Although few in number, some cases of propolis allergy and contact dermatitis have been reported (Hausen et al., 1987; Hegyi et al., 1990; Silvani et al., 1997; Callejo et al., 2001), differently from the common allergy to honey, which contains allergens derived from flowers. Beekeepers usually show sen-sitivity to propolis (Rudeschko et al., 2004; Gulbahar et al., 2005). Ethanol and water extracts of propolis possess anti-allergic action, inhibiting histamine release in rat peritoneal mast cells (Miyataka et al., 1998). However, in higher concentrations (300 g/ml), propolis directly activated mast cells, promoting inflammatory mediators release, what could be linked to allergic processes in propolis-sensitive individuals (Orsi et al., 2005b).

    Propolis antimicrobial property has been widely investigated, and several authors have demonstrated its antibacterial action (Grange and Davey, 1990; Kujumgiev et al., 1999; Sforcin et al., 2000; Orsi et al., 2005c, 2006b; Scazzocchio et al., 2006). Fernandes et al. (2001) investigated the antibacterial action of propolis produced by Africanized honeybees, comparing with that produced by the stingless bees (subfamily Meliponinae). Propolis produced by Partamona sp. and Melipona sp. had a similar activity to that produced by Apis mellifera.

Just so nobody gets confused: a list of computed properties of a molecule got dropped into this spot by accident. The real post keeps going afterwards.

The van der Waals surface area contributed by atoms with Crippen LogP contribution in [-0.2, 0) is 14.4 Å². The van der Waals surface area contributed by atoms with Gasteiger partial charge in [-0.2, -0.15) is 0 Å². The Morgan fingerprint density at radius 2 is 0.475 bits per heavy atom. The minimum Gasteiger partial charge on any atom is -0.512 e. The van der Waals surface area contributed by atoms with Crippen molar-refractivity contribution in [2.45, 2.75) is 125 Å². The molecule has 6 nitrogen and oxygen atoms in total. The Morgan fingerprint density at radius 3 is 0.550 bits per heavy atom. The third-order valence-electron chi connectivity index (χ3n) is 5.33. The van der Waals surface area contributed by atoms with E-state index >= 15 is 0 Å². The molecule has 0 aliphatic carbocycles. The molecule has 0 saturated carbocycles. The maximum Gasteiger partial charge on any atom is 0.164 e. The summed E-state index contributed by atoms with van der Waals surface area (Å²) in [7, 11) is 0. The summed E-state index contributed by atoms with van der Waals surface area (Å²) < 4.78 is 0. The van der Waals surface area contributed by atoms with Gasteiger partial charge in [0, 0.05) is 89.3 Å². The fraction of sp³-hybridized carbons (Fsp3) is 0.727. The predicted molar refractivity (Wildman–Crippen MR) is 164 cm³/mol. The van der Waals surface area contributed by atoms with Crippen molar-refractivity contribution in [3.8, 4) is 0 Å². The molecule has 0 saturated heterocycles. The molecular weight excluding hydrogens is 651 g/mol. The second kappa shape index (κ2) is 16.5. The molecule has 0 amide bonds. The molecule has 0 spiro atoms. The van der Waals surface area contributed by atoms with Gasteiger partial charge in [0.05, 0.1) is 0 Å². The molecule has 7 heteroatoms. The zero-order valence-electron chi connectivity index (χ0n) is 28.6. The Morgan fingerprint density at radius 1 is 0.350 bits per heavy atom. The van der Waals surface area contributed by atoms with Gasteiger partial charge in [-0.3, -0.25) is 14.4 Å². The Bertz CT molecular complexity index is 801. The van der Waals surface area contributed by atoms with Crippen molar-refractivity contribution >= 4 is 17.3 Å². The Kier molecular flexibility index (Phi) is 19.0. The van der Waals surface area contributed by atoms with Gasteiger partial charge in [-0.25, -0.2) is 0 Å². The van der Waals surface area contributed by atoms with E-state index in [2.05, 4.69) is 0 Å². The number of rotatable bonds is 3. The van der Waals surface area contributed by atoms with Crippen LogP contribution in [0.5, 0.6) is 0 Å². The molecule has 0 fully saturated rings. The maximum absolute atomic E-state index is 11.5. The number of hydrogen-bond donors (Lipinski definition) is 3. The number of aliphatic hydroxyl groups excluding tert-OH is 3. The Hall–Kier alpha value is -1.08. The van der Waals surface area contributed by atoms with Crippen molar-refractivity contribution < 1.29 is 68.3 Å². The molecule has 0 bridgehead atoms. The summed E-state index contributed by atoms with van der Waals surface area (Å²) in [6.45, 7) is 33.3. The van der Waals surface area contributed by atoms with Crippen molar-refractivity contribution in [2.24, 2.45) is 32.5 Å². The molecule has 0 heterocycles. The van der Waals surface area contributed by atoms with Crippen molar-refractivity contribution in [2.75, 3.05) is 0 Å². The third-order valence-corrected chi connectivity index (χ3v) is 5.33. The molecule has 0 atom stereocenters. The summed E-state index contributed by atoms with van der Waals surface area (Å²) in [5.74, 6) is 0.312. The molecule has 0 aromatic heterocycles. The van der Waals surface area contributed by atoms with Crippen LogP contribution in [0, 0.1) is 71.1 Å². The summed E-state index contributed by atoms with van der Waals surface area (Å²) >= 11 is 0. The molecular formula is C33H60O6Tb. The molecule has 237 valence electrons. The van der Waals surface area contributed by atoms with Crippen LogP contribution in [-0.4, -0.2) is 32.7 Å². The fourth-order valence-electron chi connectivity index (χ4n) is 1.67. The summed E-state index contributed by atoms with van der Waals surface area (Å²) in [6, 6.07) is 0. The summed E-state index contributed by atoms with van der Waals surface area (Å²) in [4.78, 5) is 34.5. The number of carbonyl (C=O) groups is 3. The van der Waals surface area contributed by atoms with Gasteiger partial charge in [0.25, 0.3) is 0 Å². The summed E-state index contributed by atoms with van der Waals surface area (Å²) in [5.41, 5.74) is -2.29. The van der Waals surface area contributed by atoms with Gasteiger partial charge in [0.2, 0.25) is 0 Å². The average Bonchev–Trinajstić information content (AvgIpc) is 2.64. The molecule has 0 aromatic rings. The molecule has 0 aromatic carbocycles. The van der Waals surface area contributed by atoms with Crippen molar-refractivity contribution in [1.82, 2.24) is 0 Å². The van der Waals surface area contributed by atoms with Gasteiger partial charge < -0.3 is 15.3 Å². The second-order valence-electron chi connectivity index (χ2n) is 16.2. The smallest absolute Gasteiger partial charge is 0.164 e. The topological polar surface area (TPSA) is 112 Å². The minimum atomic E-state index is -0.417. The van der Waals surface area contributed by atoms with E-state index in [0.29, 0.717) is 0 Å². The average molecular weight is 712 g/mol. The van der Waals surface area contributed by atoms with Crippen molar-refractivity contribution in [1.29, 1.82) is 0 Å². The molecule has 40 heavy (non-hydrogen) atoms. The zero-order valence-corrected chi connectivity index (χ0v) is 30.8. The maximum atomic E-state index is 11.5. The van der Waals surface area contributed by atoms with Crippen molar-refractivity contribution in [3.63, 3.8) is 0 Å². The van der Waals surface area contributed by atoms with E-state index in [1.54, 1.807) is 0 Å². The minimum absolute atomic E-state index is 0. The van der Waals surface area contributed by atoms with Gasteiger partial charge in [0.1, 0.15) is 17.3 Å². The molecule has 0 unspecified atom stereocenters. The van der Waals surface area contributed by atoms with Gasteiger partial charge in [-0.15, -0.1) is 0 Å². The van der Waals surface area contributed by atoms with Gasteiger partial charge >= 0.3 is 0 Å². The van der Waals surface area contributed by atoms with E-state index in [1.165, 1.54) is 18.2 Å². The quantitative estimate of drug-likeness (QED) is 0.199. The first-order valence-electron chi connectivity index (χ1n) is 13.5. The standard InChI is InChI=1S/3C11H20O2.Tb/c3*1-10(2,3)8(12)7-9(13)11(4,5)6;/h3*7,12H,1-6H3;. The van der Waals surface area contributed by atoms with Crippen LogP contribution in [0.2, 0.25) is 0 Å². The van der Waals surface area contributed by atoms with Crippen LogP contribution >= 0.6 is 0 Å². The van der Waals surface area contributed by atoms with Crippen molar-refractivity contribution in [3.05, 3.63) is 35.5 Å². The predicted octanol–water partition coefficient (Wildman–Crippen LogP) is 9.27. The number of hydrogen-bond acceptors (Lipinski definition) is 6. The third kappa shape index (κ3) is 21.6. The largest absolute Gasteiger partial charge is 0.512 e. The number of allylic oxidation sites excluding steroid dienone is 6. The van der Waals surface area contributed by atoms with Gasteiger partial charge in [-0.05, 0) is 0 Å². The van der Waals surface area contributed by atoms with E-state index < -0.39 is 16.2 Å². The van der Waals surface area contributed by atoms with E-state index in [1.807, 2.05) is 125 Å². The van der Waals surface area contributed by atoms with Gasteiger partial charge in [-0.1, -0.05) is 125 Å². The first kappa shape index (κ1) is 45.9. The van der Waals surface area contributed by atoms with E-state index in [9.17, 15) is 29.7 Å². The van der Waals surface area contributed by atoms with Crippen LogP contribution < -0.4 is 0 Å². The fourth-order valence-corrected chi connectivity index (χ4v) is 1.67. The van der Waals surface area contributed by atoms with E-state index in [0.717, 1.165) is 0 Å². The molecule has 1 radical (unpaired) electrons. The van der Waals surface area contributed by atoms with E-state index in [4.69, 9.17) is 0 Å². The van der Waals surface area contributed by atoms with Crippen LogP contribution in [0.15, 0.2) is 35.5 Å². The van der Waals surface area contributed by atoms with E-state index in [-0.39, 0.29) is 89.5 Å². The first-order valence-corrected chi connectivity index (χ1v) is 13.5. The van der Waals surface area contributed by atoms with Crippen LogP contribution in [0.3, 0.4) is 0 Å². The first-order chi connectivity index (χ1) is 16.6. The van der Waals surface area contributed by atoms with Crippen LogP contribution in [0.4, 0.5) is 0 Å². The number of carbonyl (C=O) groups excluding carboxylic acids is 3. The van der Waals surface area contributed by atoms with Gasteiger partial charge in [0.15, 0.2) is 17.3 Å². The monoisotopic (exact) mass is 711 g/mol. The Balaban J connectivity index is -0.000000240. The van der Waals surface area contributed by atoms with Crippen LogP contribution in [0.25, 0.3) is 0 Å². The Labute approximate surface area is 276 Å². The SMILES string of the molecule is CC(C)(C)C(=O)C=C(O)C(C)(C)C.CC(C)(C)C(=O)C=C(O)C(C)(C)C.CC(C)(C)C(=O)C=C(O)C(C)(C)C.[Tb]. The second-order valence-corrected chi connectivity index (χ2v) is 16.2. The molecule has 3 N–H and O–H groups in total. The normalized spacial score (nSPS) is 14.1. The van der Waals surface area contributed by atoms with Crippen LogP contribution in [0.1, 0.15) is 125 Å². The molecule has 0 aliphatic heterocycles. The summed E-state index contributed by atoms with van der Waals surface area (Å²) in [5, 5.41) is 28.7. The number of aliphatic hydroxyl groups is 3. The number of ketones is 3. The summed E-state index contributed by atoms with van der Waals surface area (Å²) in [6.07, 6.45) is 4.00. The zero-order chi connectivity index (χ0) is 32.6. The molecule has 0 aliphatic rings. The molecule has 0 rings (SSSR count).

Propolis extraction methods may influence its activity, since different solvents solubilize and extract different compounds. The most common extracts used in biological assays are ethanol, in different concentrations, methanol and water (Cunha et al., 2004). Its chemical composition is very complex: more than 300 components have already been identified, and its composition is dependent upon the source plant and local flora. Moreover, propolis composition is completely variable creating a problem for the medical use and standardization (Marcucci, 1995; De Castro, 2001).

    The term “propolis” is not characterizing with respect to the chemical composition, unlike the term “bee venom” for example (Bankova, 2005a), so that the biological studies with propolis must be carried out identifying its botanical sources and chem-ical composition as well.

    • Supports Immunity
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    • No Sugar Added
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    • No Lactose
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    • Non-GMO
    • Supports Immunity
    • Promotes Energy
    • 100% Natural
    • No Sugar Added
    • No Preservatives
    • No Artificial Flavor
    • No Soy
    • No Lactose
    • No Milk
    • Gluten-Free
    • No Wheat
    • No Yeast
    • No Shellfish
    • Non-GMO
  2. Product description

    The beauty of Manuka honey Manuka honey moisturizing day cream is a lightweight, non=greasy moisturizer suitable for all skin types including sensitive skin. Calming and nourishing with mgo Manuka honey with cyclopower, aloe Vera, chamomile, sweet almond oil and meadow foam oil. Gently softens and smooths your skin, maintaining hydration all day long. Certified organic. No added water, fragrances or colors. No parabens.